A bidding war might spur you to overspend, but paying an inflated price can make it tough to resell when prices stabilize or sink. (Read 2008-2009 real estate columns as a reminder.)
A decision to pay a premium isn’t always an errant one, though, when you plan to live in the house long term. Rather than focus on overheated developments, look at comparable homes in neighboring areas with the same access to the schools and amenities that you value. Set a bid ceiling, and try to have a few other deals in the works so you’re less inclined to overbid.
If you set a price from 5% to 10% above the market, you’re more apt to get an offer close to your home’s real value than if you start much higher and force your listing to go stale. However, if your home has better qualities than area comps, you have a bit more latitude.
No need to pay closing costs or offer other incentives to the buyer, especially if it means keeping your in-demand home off the real estate market. For example, a sale contingent on the buyers selling their home is reasonable but only with a contractual escape for you, often called a “kick-out” clause. That gives you the right to continue marketing your home. If a less-encumbered bid comes in, you then offer the initial buyers a set time of 48 or 72 hours to withdraw their contingency.
Are the best houses still getting snapped up quickly? Then don’t wait until you find a home to go loan shopping. Keep your preapproval letter, as opposed to a basic prequalification letter, in tow. Winnow your neighborhood choices before you shop.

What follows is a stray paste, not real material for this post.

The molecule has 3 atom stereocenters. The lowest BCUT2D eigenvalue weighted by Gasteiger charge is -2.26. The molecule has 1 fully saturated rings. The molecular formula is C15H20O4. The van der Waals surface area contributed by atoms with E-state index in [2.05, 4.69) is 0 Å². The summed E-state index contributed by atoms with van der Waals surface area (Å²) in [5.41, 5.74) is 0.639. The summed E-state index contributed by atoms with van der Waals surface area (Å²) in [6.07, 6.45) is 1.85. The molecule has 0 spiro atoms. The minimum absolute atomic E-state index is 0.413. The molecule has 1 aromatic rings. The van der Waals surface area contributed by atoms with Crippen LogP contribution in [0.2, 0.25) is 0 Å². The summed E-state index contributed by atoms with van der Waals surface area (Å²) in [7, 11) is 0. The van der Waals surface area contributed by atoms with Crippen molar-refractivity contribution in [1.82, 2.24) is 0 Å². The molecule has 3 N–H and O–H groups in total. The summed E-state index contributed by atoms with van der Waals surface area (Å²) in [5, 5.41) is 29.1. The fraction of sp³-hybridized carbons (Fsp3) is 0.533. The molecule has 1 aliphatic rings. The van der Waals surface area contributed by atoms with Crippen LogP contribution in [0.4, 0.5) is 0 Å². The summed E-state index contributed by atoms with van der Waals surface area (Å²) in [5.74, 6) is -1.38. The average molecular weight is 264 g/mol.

Line up an action-ready inspector for an immediate property visit.
Have your agent ask what the sellers would value most in the sale. If you can accommodate a fast settlement or short-term, rent-back condition or fewer contingencies and conditions, that can make you stand out when that dream home is hanging in the balance.
A heated market is causing sellers to question why they should pay the full 6% commission.
Hence, sellers’ agents are accepting less, then offering less of a split to buyers’ agents in a practice known as “sell to the commission.”
When the co-op fee is low, buyers’ agents tend to be less than enthusiastic in showing such houses, and yours will typically take longer to sell.
Get what you pay for. Builders are cranking production to pre-recession levels. But some are cutting corners by hiring untrained help, not waiting for concrete to cure, painting walls without primers or quietly substituting cheaper materials such as a lower grade of countertop granite, or installing inadequate plumbing or HVAC units.
Consider hiring an independent inspector to oversee construction (at $400-plus). Builders may tell you not to worry because they’ll hire one. Ahem!
And, be sure the builder is established and that you research online reviews, complaint pages and consumer ratings. Ask specific questions about the crew’s experience and certifications.